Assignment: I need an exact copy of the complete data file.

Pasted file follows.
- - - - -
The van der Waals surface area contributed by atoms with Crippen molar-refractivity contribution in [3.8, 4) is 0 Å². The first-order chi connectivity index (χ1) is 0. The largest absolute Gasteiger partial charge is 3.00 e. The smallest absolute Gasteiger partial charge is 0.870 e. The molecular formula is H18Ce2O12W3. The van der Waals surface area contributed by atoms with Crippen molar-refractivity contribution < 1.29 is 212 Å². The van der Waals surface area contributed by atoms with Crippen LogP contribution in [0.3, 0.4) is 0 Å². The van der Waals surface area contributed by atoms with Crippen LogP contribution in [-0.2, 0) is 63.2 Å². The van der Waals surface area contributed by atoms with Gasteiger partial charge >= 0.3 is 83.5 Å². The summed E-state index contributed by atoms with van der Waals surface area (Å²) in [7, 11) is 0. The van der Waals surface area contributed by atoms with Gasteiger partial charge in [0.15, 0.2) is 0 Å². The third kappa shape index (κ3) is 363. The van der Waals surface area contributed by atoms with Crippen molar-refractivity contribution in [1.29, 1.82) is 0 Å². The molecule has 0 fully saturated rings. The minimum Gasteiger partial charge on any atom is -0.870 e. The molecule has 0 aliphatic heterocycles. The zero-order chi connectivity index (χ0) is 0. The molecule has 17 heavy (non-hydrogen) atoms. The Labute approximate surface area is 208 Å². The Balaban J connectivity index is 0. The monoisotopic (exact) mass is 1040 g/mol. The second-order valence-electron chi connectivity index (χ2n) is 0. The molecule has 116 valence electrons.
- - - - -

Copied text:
The van der Waals surface area contributed by atoms with Crippen molar-refractivity contribution in [3.8, 4) is 0 Å². The first-order chi connectivity index (χ1) is 0. The largest absolute Gasteiger partial charge is 3.00 e. The smallest absolute Gasteiger partial charge is 0.870 e. The molecular formula is H18Ce2O12W3. The van der Waals surface area contributed by atoms with Crippen molar-refractivity contribution < 1.29 is 212 Å². The van der Waals surface area contributed by atoms with Crippen LogP contribution in [0.3, 0.4) is 0 Å². The van der Waals surface area contributed by atoms with Crippen LogP contribution in [-0.2, 0) is 63.2 Å². The van der Waals surface area contributed by atoms with Gasteiger partial charge >= 0.3 is 83.5 Å². The summed E-state index contributed by atoms with van der Waals surface area (Å²) in [7, 11) is 0. The van der Waals surface area contributed by atoms with Gasteiger partial charge in [0.15, 0.2) is 0 Å². The third kappa shape index (κ3) is 363. The van der Waals surface area contributed by atoms with Crippen molar-refractivity contribution in [1.29, 1.82) is 0 Å². The molecule has 0 fully saturated rings. The minimum Gasteiger partial charge on any atom is -0.870 e. The molecule has 0 aliphatic heterocycles. The zero-order chi connectivity index (χ0) is 0. The molecule has 17 heavy (non-hydrogen) atoms. The Labute approximate surface area is 208 Å². The Balaban J connectivity index is 0. The monoisotopic (exact) mass is 1040 g/mol. The second-order valence-electron chi connectivity index (χ2n) is 0. The molecule has 116 valence electrons.